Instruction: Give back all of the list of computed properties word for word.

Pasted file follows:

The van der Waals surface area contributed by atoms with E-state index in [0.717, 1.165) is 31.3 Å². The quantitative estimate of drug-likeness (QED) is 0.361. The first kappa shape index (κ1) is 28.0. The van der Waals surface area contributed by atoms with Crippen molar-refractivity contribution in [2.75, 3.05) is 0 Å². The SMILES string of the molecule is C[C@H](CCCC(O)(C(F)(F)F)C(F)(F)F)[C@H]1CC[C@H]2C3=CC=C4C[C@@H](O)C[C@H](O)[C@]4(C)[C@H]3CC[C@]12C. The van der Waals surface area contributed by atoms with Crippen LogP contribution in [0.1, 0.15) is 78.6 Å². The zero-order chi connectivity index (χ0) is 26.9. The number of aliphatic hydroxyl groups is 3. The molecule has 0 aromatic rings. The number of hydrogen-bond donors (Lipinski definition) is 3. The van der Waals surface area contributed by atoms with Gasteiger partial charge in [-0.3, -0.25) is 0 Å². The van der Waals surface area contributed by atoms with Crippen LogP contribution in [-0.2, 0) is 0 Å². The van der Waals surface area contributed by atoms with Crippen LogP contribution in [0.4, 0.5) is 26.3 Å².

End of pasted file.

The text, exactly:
The van der Waals surface area contributed by atoms with E-state index in [0.717, 1.165) is 31.3 Å². The quantitative estimate of drug-likeness (QED) is 0.361. The first kappa shape index (κ1) is 28.0. The van der Waals surface area contributed by atoms with Crippen molar-refractivity contribution in [2.75, 3.05) is 0 Å². The SMILES string of the molecule is C[C@H](CCCC(O)(C(F)(F)F)C(F)(F)F)[C@H]1CC[C@H]2C3=CC=C4C[C@@H](O)C[C@H](O)[C@]4(C)[C@H]3CC[C@]12C. The van der Waals surface area contributed by atoms with Crippen LogP contribution in [0.1, 0.15) is 78.6 Å². The zero-order chi connectivity index (χ0) is 26.9. The number of aliphatic hydroxyl groups is 3. The molecule has 0 aromatic rings. The number of hydrogen-bond donors (Lipinski definition) is 3. The van der Waals surface area contributed by atoms with Gasteiger partial charge in [-0.3, -0.25) is 0 Å². The van der Waals surface area contributed by atoms with Crippen LogP contribution in [-0.2, 0) is 0 Å². The van der Waals surface area contributed by atoms with Crippen LogP contribution in [0.4, 0.5) is 26.3 Å².